Whether near or far, cher public, you can enjoy the Met premiere of L’Amour de Loin in the company of other denizens of La Casa della Cieca.
Photo: Ken Howard
Looking forward to it.
Have to say, after hearing Manon Lescaut live last night, Netrebko is now unquestionably my favorite singer of today. The voice and artistry are at their peak, and every note, from beginning to end, from bottom to top, was rich and intense. I found her less convincing in Act 1, but starting with the big duet in Act 2, she was mesmerizing.
Which raises the point we often hear from singers that you have to sing on the interest, not the capital. Yet it seemed to me she was giving 300% at all times, never holding back. Can she continue to sing with this intensity and have a career that lasts another 10-15 years?
I had a similar thought about Yonghoon Lee singing Turiddu last night at the Bastille: very generous, but is it wise?
Do we really need everyone to last until they’re 60 and beyond? By Netrebko’s age Ponselle was retired, Callas was occasionally trotting out a shell of a voice and Tebaldi was very carefully husbanding her declining resources. Most of the modern era singers with 30+ year international careers were not Known or being careful with their resources: Nilsson, Rysanek, Domingo, Jones, Silja, Stratas, Malfitano, hell -- even Pavarotti and Bergonzi…. all of them gave their all and/or sang roles that many claimed would end their careers and outlasted most of their peers.
So, did you all, or any, listen to (or attend) the premiere last night?
My brief reaction to the performance as experienced via Sirius/XM:
I think the whole experience could be improved by taking a hallucinogenic, but besides that, I found it pleasant and intriguing. Saariaho’s tonal vocabulary, faux modalism, parallel fifths, etc., striking use of solo wind instruments, offbeat writing for the string section, and those brief big climaxes of sound were easy on the ears. As is her vocal writing, which, unlike many “modern” works, is written well within the medium range of the singers, with some vaults to some higher (or lower) extremes here and there, but it basically made for listenable vocal writing of the speech-song variety (specifically in Mumford’s music, well executed by Mumford, but then it got sort of tiresome) with little (and I mean little) flourishes of more conventional melody.
I can hear this working with a cast like Dessay and Tezier much more persuasively.
Mumford was fine, sort of a Huguette Tourangeau sound to my ears. Lots of trills and she/he had the widest tessitura. Some people don’t like the voice.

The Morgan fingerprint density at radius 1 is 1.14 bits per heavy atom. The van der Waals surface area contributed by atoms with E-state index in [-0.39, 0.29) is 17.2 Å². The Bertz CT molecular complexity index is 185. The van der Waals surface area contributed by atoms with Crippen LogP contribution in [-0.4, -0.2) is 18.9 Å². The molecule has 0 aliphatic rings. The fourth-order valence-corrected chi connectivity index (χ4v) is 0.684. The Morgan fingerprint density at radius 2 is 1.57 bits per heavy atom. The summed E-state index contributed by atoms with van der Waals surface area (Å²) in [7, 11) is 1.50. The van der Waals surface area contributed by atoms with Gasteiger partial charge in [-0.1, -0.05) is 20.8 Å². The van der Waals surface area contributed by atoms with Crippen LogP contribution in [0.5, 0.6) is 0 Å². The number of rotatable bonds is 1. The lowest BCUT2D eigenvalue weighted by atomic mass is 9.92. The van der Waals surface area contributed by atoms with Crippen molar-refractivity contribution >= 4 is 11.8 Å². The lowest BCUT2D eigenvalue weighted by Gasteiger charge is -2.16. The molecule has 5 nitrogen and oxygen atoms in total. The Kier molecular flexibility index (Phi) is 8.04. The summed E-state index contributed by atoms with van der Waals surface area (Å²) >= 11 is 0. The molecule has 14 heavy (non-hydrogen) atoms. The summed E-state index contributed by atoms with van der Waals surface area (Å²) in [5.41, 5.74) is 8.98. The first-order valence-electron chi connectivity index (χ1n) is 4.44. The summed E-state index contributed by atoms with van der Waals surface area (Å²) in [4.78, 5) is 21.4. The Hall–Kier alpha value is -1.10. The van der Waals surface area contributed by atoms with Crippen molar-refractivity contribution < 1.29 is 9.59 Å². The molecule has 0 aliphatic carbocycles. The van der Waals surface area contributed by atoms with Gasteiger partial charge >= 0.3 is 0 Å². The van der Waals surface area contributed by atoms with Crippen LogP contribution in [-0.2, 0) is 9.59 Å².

Owens was very good several seasons ago as Alberich, but I can’t say I enjoy any of his other work. The voice is poorly produced and his diction was mostly indecipherable.
Phillips, because of the medium range of the role of Clemence, sounded better than usual and was more intelligible. However, when Clemence’s vocal line rose to something of a “statement” (I’m thinking the close of Act III and Act V) and some top range was required, I heard the same problems and parched tone I hear from her in more altitudinous repertoire. Can’t say anything about the conducting per se since I am not familiar with the score or the Saariaho idiom, but the orchestra sounded wonderful. And all those percussion special effects were very entertaining.
It seemed like the audience enjoyed it -- at least all the pretty glittery pastel paper set designs and LED lights. It’s the holiday season after all, so who doesn’t like a nice light show?
I listened to the first part,up to the intermission and I agree with you that “pleasant” is a good word to describe it. There are some nice choral and instrumental effects in a “drifty, atmospheric” way as someone in the chat described it but the lack of variety, especially as to tempo, it just drifted along at the same pace most of the time,made it less than gripping to me.
” murky, hovering slowness”
Apparently the set is a huge staircase covered with a zillion LED lights.
Ziegfeld Follies of 2016.
TT used that phrase re some orchestral passages; overall, he apparently liked the score.
I was in the house last night, and quite enjoyed the shifting textures and sonorities of Ms. Saariaho’s score. I thought its subtlety and intricately worked out relationships were rewardingly expressive of the wonderful libretto with its constantly evolving ideas of the dualities of love: yearning and fear; projection and internalization; passion and death; beseeching and railing at a higher power, etc. What a wonderfully poetic work Mr. Maalouf created! The performances seemed to me to be well-sung (particularly Ms. Mumford’s; I’m one of those who likes her voice), and they were affecting and dimensional, so there were no dull spots for me. Mr. Lepage’s sea of light was static, though, and way too bright in the first half of the opera, so it tended to visually upstage everything else. After the intermission it was more effective; there was a wonderful rolling-ocean effect, and the sea was much more often dark enough so we no longer wished we’d brought sunglasses. (The poor chorus, however, with their heads sticking up between lines of LED lights, reminded me of ducks in a carnival shooting range; I wished they’d been given a skiff of their own rather than forced to stay mostly submerged, though I’m sure it saved on costumes.) That sea of light was rather like the Machine in LePage’s Ring – the concept that is sometimes brilliant but overall tends to upstage, rather than stage, the opera.
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